Newest Reviews
Gretel and Hansel
Tunnel, The
India Song
Last Rhino, The
Made in Hong Kong
Ring of Spies
Rom Boys: 40 Years of Rad
Pocketful of Miracles
The Tomb: Devil's Revenge
Sidecar Racers
Space Dogs
Safety Last!
Bride Who Has Returned from Hell, The
Show Boat
City Called Dragon, A
I Used to Go Here
Six Suspects
Still the Water
Not Now, Comrade
I'm Thinking of Ending Things
Wives of the Skies
Two Heads Creek
Next Stop, Greenwich Village
Captain, The
Great Wall, A
Trout, The
Zorba the Greek
Horror Crowd, The
Matthias & Maxime
Bullet for the President, A
Constant Husband, The
Man in Grey, The
Way to the Stars, The
Man Who Skied Down Everest, The
Bottoms Up!
Newest Articles
To Catch a Thief: After the Fox on Blu-ray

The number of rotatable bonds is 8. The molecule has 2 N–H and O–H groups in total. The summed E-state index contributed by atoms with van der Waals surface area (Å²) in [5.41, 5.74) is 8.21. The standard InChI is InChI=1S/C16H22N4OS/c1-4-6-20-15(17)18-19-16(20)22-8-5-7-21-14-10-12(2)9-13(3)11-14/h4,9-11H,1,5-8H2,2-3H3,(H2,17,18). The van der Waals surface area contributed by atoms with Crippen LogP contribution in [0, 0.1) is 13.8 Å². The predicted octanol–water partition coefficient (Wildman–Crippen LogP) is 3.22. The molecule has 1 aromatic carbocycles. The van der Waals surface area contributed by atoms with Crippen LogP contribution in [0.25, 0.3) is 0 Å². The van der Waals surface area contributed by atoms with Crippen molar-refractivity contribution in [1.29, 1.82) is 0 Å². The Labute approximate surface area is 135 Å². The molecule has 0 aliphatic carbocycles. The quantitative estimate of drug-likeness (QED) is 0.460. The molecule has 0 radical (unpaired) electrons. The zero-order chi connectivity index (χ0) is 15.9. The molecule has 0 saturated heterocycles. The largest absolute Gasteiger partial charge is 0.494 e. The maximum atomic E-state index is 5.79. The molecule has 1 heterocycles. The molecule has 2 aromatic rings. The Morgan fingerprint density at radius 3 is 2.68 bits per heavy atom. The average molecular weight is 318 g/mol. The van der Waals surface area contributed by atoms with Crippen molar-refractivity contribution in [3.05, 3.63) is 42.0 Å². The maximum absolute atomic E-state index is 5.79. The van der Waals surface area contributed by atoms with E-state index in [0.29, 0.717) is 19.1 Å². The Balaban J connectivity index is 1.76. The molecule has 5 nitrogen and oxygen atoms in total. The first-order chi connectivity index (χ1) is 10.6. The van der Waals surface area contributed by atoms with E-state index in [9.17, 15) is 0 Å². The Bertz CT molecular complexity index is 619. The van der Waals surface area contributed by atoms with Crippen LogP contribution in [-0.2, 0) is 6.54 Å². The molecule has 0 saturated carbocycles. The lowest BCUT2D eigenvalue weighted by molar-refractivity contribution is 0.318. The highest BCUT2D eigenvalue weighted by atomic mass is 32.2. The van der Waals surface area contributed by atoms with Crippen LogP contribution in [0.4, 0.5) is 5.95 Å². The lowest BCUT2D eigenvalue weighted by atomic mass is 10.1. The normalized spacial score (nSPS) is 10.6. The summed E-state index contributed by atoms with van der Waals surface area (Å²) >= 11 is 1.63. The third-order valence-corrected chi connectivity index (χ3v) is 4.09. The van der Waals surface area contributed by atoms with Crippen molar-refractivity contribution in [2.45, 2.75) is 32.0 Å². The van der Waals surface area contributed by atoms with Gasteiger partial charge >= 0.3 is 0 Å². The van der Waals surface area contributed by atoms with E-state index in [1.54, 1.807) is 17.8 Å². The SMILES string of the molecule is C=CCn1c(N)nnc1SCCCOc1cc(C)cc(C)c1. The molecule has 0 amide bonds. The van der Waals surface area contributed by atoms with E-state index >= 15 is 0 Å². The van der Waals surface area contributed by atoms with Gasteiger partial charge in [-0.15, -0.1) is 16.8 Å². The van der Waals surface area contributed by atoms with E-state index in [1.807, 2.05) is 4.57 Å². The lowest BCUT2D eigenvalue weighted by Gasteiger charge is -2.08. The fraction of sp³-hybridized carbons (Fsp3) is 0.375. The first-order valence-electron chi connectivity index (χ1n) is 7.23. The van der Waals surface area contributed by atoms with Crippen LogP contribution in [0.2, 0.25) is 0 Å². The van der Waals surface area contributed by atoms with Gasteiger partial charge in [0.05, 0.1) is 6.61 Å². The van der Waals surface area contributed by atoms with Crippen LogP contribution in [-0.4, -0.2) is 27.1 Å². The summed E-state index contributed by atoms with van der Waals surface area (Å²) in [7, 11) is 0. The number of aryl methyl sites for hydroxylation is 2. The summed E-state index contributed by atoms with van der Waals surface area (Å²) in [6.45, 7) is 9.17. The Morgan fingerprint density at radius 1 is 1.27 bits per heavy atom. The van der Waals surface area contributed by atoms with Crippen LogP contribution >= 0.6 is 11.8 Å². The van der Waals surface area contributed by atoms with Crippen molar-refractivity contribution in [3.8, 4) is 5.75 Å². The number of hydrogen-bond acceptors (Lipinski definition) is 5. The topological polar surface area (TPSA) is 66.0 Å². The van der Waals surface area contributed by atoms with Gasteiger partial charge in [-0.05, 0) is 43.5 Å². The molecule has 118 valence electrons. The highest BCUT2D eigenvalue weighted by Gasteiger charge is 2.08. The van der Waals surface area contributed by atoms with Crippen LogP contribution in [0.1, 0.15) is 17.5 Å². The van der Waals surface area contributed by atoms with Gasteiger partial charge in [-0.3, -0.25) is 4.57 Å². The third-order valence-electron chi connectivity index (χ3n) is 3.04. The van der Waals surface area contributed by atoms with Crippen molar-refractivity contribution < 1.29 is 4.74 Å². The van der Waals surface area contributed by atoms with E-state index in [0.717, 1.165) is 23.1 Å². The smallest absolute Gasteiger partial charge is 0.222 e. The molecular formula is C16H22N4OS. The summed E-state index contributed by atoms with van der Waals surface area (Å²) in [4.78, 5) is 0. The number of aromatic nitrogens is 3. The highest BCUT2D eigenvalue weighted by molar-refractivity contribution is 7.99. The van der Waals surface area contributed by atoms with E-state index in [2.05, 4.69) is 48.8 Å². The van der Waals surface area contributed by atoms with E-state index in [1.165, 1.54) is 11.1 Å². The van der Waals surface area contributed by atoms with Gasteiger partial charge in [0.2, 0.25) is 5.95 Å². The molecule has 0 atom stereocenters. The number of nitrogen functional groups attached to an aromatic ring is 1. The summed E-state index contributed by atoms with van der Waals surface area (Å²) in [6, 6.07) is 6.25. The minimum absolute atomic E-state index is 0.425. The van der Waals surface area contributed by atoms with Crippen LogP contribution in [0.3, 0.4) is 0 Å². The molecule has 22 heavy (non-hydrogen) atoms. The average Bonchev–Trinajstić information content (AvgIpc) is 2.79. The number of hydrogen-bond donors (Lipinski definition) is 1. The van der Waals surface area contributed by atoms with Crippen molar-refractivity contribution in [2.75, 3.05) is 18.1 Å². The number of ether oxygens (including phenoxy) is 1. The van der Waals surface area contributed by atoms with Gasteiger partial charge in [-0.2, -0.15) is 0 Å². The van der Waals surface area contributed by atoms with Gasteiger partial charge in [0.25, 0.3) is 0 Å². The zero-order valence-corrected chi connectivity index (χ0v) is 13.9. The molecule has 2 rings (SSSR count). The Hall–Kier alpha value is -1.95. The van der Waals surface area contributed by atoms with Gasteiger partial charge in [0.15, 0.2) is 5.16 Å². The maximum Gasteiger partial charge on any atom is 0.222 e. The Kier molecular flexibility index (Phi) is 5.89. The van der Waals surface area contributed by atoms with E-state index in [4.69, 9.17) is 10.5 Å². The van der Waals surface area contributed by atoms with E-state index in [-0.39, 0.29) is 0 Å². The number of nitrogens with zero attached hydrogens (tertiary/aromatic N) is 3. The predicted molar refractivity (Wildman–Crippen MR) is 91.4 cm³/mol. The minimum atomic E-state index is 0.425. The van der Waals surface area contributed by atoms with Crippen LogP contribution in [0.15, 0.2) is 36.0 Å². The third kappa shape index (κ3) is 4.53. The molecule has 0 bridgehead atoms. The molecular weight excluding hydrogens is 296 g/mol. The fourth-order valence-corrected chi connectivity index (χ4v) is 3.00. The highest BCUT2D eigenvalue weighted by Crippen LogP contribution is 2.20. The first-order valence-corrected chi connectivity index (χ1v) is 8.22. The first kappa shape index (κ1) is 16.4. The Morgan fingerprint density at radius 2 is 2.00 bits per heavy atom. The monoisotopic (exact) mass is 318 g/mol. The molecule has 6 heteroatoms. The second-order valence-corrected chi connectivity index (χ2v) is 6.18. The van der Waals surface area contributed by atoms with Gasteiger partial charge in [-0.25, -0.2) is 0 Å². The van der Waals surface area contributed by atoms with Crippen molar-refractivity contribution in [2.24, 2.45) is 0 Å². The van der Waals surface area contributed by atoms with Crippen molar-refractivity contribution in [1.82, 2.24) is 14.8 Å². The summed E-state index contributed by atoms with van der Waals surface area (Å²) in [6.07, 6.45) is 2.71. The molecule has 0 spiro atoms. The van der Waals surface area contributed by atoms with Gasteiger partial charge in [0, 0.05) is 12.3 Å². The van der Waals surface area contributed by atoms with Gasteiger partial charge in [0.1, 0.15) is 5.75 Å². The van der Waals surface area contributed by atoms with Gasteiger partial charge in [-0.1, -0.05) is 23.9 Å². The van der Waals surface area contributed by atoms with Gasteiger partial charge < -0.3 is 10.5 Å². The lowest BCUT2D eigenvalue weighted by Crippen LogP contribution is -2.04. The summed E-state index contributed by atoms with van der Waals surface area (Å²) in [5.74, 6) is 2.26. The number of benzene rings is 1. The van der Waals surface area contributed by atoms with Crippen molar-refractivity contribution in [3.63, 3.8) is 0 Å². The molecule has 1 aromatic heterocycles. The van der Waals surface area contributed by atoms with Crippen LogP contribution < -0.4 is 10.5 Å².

Tackling the Football Film: The Arsenal Stadium Mystery on Blu-ray
Film Noir's Golden Couple: This Gun for Hire on Blu-ray
The Doctor Who Connection: Invasion on Blu-ray
Hill's Angles: Benny Hill and Who Done It? on Blu-ray
Big Willie Style: Keep It Up Downstairs on Blu-ray
Walt's Vault: 5 Cult Movies on Disney+
Paradise Lost: Walkabout on Blu-ray
Buster Makes Us Feel Good: Buster Keaton - 3 Films (Volume 3) on Blu-ray
Network On Air: Nights In with ABC 3 - Don't Go Away - I Could Do with a Bit of Cheer Now!
What Use is Grief to a Horse? Equus on Blu-ray
For God's Sake Strap Yourselves Down: Flash Gordon on 4K UHD Collector's Edition
Party Hard: Bill & Ted's Excellent Adventure on Blu-ray
Network On Air: Nights In with ABC 2 - Your Faces are All Blurred!
Eve Knew Her Apples: The Lady Eve on Blu-ray
Network On Air: Tempo - Gallery One
Network On Air: Nights In with ABC 1 - Welcome Once Again to Manchester!
Transformative Apocalypses: Phase IV and Southland Tales
The Happiest Days of Their Lives: The Guinea Pig on Blu-ray